MexECON Blog

July CPI Rises 4.1 Percent YOY

Mexico's July consumer price index (CPI) was up 4.1% from the same month one year earlier, after increases of 3.8% in June and 3.5% in both May and April.  According to the report, the rise in inflation during July stemmed mostly from a jump in prices for food products such as tomatoes, onions, pork, and beef.  Excluding the volatile categories of fresh foods, energy, and government-set prices, the July "core" CPI was up just 3.2% year-over-year, after a rise of 3.1% in the year to June.

At the wholesale level, inflation rebounded strongly back to its level two months ago.  The July producer price index (PPI) was up 2.8% year-over-year, after a rise of 2.0% in June.

The report was released on Thursday by INEGI, the official statistics agency.

Comment:  After jumping in response to new sales taxes at the beginning of the year, Mexican inflation posted an encouraging moderation during the spring.  The reacceleration of inflation during the summer has therefore been quite a disappointment for many Mexicans.  Rising prices are probably one key reason for the big pullback in the July consumer confidence index, released earlier this week.  Looking forward, the dramatic plunge in the peso since late July has the potential to raise the cost of many imported items, pushing overall inflation even higher.  Stronger exports have recently given a boost to the Mexican economy, but if rising inflation continues to hurt consumer confidence and spending, the acceleration in economic growth will be limited.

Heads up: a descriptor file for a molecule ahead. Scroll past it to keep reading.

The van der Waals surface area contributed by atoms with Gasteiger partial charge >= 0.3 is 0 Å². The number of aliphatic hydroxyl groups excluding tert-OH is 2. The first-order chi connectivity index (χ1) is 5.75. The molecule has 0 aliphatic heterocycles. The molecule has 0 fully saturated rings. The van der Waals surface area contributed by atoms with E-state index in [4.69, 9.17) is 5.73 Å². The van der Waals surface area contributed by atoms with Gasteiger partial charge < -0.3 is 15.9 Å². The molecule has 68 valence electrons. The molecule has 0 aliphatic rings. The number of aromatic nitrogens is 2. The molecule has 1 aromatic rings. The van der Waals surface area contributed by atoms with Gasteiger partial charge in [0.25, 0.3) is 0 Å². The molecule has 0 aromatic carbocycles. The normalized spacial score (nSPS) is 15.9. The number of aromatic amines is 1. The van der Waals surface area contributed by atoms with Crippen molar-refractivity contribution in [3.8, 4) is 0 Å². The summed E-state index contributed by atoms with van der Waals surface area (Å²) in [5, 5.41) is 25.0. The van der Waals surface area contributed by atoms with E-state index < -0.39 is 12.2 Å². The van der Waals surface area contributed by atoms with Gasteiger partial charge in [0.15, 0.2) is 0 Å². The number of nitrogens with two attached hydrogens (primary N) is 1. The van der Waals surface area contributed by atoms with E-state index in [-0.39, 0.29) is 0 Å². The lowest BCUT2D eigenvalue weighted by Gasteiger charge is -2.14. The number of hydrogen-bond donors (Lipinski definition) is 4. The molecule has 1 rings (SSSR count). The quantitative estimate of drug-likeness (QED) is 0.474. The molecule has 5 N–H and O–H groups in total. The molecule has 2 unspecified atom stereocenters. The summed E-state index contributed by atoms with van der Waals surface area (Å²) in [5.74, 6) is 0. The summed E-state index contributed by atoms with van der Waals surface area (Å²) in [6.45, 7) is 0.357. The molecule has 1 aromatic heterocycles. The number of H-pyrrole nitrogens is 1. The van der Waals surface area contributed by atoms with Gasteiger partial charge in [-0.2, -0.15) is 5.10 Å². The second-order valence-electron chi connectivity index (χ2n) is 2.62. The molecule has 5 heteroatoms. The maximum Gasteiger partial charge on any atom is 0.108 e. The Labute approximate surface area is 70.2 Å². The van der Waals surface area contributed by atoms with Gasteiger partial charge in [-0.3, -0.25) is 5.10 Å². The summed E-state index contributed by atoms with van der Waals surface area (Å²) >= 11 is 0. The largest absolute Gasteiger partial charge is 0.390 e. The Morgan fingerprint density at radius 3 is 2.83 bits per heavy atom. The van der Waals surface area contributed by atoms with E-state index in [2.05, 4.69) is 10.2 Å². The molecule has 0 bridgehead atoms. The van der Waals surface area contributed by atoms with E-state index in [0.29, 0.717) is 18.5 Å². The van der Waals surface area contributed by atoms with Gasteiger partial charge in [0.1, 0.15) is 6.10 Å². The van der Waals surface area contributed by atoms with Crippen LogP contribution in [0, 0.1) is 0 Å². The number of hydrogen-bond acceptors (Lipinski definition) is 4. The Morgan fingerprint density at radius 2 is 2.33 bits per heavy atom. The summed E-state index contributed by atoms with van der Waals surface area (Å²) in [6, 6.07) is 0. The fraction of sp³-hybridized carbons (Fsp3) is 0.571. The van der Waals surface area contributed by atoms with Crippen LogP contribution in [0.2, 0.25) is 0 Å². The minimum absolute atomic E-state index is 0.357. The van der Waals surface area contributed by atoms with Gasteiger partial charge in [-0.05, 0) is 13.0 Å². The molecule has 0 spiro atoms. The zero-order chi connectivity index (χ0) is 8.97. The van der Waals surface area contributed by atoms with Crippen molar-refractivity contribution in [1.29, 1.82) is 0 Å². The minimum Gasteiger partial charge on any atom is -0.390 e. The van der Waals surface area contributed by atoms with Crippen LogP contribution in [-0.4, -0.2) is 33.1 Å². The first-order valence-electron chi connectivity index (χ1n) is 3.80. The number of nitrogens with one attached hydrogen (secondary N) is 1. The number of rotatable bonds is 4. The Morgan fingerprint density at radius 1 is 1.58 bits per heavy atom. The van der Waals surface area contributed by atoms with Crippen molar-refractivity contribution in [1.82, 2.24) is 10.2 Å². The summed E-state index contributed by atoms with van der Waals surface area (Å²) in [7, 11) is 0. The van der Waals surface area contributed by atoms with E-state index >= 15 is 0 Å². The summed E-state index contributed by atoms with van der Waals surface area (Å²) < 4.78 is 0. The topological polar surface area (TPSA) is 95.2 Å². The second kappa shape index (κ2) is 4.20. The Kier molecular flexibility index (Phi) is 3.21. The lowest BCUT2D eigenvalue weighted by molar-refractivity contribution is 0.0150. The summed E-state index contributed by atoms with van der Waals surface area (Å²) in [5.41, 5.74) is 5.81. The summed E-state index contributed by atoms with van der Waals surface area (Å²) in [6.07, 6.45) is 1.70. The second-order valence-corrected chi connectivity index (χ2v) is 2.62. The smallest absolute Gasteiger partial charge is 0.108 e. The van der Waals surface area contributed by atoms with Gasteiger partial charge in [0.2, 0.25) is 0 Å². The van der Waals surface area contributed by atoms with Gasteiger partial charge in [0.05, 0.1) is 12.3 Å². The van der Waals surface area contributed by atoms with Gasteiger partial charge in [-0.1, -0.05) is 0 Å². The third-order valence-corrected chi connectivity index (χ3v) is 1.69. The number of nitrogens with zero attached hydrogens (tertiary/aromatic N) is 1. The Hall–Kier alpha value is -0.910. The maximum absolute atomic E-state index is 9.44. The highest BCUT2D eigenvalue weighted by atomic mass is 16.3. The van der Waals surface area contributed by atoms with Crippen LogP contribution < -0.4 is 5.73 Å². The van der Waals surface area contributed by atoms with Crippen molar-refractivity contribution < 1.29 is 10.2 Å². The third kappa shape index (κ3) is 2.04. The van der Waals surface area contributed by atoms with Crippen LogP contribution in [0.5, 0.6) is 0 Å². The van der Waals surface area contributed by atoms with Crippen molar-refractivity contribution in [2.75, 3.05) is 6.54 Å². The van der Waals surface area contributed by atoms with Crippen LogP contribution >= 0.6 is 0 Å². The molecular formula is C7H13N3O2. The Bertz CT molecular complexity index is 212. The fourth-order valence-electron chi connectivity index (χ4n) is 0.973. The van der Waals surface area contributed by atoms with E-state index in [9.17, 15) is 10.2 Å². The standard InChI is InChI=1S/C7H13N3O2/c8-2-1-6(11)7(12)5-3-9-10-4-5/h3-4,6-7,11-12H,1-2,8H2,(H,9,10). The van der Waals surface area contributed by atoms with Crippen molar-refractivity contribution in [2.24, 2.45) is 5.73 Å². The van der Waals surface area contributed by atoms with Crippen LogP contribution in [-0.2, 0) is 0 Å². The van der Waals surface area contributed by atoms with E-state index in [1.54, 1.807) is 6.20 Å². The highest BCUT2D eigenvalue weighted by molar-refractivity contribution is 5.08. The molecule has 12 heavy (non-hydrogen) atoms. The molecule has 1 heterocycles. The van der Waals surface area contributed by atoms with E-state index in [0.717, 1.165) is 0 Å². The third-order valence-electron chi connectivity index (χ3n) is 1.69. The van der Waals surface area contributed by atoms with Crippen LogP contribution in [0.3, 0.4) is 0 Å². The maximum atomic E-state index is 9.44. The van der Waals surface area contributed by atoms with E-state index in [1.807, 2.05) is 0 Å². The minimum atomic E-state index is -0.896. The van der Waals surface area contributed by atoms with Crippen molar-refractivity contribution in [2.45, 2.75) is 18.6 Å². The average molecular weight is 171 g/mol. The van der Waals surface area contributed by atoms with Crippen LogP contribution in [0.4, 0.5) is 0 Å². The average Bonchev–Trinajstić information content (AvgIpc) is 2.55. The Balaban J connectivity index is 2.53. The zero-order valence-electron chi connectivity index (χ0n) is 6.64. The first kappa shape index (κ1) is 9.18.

Patrick Fearon, CFA
Vice President, Fund Management

CPI 1407

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